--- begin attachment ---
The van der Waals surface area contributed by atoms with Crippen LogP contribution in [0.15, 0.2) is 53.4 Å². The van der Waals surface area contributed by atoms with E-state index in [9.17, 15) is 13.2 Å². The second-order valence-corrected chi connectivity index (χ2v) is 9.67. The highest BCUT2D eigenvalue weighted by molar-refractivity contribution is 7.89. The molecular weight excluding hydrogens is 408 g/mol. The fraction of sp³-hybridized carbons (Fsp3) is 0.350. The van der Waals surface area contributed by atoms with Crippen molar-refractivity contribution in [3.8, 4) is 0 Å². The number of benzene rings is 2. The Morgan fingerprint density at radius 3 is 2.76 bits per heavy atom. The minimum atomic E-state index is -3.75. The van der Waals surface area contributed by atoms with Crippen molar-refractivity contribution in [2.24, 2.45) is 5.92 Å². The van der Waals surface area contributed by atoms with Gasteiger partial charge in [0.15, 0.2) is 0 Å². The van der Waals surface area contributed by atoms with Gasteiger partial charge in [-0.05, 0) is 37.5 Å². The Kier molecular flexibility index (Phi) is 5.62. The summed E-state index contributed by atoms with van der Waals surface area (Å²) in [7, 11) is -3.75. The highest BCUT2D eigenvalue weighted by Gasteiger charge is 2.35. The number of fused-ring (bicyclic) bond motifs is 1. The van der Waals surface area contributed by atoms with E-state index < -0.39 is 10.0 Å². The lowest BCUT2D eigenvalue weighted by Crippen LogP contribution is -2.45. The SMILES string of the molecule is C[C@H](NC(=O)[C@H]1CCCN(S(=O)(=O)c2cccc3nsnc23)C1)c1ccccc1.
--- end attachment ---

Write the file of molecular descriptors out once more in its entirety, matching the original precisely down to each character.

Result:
The van der Waals surface area contributed by atoms with Crippen LogP contribution in [0.15, 0.2) is 53.4 Å². The van der Waals surface area contributed by atoms with E-state index in [9.17, 15) is 13.2 Å². The second-order valence-corrected chi connectivity index (χ2v) is 9.67. The highest BCUT2D eigenvalue weighted by molar-refractivity contribution is 7.89. The molecular weight excluding hydrogens is 408 g/mol. The fraction of sp³-hybridized carbons (Fsp3) is 0.350. The van der Waals surface area contributed by atoms with Crippen molar-refractivity contribution in [3.8, 4) is 0 Å². The number of benzene rings is 2. The Morgan fingerprint density at radius 3 is 2.76 bits per heavy atom. The minimum atomic E-state index is -3.75. The van der Waals surface area contributed by atoms with Crippen molar-refractivity contribution in [2.24, 2.45) is 5.92 Å². The van der Waals surface area contributed by atoms with Gasteiger partial charge in [0.15, 0.2) is 0 Å². The van der Waals surface area contributed by atoms with Gasteiger partial charge in [-0.05, 0) is 37.5 Å². The Kier molecular flexibility index (Phi) is 5.62. The summed E-state index contributed by atoms with van der Waals surface area (Å²) in [7, 11) is -3.75. The highest BCUT2D eigenvalue weighted by Gasteiger charge is 2.35. The number of fused-ring (bicyclic) bond motifs is 1. The van der Waals surface area contributed by atoms with E-state index < -0.39 is 10.0 Å². The lowest BCUT2D eigenvalue weighted by Crippen LogP contribution is -2.45. The SMILES string of the molecule is C[C@H](NC(=O)[C@H]1CCCN(S(=O)(=O)c2cccc3nsnc23)C1)c1ccccc1.